March 6, 2012
A very recent paper by Yu & Robison entitled The New Ambiguity of “Open Government” highlights one of the ongoing difficulties of the whole e-government and ‘open government’ debate, and so, for me, it’s not a new ambiguity but something inherent in the whole scheme of things. I’d already mentioned one of their papers in the ‘Invisible Hand’ in 2008, so the authors weren’t new to me either. Essentially, the paper proposes that there is an issue of semantics around the term ‘open government’ or ‘open data’, in that it can be open in at least two different senses – political or technical openness provides access to data, whilst philosophical openness provides transparent government, and it is possible to have the former without the latter. Robinson & Yu argue for clarity between the two in any usage. They try to remove the ambiguity around technical openness by labelling one ‘adaptable’, as Tony Roberts, as I related recently in Open Warfare, uses the expression ‘ actionable’.
In contrast Fishenden & Thompson, also co-authors in 2010 of “Better for less: How to make Government deliver IT savings“, have written a paper entitled “Digital Government, Open Architecture and Innovation: Why Public Sector IT Will Never be the Same Again“, which largely ignores the semantic trap and instead creates another term ‘open architecture’. Building further on the Digital Era Governance (DEG) concept proposed by Dunleavy & Margetts, they recognise the failings of the New Public Management (NPM) dogma and the fact that it is still ingrained in government, whilst claiming that ‘open architecture’ will bring us nearer to DEG. I suggested in Accountability in 2010 that NPM was far from dead when the current public service leadership had all grown up with it, and were thoroughly tainted with its concepts, and as institutional isomorphism teaches us, it’s pervasive. In terms of ‘open architecture’ , we already have TOGAF, and that’s been there a while now, too. What we need is both philosophical/political openness so that the citizen can see why nothing is changing, along with the technical openness so that data, systems and architectures can ‘plug and play’.
March 13, 2011
If you wish to see Professor Helen Margetts, Oxford Internet Institute, Dr Ian Brown, Oxford Internet Institute, and Dr Edgar Whitley, London School of Economics Professor Nigel Shadbolt, University of Southampton, and Sir Ian Magee, Institute for Government giving evidence to the UK HoC Public Administration Committee on 8th March 2011 it’s available online.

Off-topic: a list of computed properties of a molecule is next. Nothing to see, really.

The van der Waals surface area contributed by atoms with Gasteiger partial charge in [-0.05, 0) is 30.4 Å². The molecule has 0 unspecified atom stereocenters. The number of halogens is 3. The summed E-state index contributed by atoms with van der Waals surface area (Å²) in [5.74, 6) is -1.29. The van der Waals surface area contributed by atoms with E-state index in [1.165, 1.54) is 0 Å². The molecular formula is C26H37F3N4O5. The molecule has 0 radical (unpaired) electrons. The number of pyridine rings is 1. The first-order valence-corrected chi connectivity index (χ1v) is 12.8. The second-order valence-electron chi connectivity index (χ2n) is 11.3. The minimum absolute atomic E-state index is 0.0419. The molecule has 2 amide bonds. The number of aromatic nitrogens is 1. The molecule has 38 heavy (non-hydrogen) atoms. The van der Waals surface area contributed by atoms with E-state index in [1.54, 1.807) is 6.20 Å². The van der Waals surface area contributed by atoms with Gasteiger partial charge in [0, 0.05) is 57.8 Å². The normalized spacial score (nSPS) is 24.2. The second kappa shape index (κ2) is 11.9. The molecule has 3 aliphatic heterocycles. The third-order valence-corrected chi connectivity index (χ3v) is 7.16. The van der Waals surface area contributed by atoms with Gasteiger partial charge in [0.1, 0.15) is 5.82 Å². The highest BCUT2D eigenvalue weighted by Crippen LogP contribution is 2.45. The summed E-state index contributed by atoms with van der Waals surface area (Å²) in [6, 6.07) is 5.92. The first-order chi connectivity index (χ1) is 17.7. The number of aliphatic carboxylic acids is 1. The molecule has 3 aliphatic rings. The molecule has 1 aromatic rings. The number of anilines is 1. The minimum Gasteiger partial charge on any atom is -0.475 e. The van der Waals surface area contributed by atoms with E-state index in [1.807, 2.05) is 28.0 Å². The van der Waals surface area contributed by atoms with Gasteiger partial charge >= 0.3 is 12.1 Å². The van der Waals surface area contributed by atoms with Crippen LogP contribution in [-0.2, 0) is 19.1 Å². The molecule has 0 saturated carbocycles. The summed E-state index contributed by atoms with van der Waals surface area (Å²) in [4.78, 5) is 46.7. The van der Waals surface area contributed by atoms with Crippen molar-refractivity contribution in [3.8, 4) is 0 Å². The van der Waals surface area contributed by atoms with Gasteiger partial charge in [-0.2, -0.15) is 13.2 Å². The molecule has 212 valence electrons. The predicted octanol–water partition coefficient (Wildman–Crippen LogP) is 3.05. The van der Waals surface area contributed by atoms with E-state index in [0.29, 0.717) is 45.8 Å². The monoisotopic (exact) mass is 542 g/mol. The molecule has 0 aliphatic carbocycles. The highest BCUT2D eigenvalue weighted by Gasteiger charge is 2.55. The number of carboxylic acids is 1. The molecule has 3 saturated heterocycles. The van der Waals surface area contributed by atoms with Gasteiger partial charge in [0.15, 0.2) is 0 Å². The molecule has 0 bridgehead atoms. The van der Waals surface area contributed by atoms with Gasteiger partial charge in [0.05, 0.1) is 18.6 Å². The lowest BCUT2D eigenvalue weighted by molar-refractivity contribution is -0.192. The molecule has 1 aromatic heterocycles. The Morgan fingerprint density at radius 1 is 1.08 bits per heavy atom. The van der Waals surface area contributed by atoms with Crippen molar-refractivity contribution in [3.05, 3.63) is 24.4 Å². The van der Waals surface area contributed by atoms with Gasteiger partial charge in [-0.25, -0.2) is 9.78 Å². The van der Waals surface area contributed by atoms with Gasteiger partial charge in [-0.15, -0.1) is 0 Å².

Amongst the criticisms levelled at government IT is that there is little competition in the UK. Prof Margetts does admit that the private sector is good at covering it up, however it is stated that if Sainsburys’ managed its IT systems like government they would have gone bust a long time ago.
It’s a two hour recording, but with the question and answer process, it’s quite revealing how little politicians are actually aware of how technology is developed and linked into policy making, or maybe they’re playing ‘devil’s advocates’. The evidence itself is largely based upon the recent Institute for Government report entitled ‘System error’.
September 23, 2009
The Oxford Internet Institute have released the report of their latest survey, The Internet in Britain, which contains a comparative analysis of results from 2009 with the years 2005 and 2007.
One of the quotes from Helen Margetts (p.26) contains the statement: “Information seeking remains the most common e-government activity, similar to the way e-commerce developed (although slower). However, the frequency of online transactions such as paying for government services, taxes, fines and licenses has started to increase.” So information, not transaction remains the killer application.
Interestingly, local services remain more popular than central government ones, whether policy or politicians, although all see a small but steady increase.
However, an added reminder came from Gerry McGovern in his latest e-broadcast , when he stated: “The purpose of marketing and advertising used to be to get customers to do the things you wanted them to do. The purpose of web marketing and advertising is different. It starts off by accepting that the customer is on the Web to do something. It then focuses on helping that customer become more successful in doing that thing, not getting the customer to do something else.”
In the case of government, what we need to remember is that primarily we should be using the web to help citizens, not to help ourselves!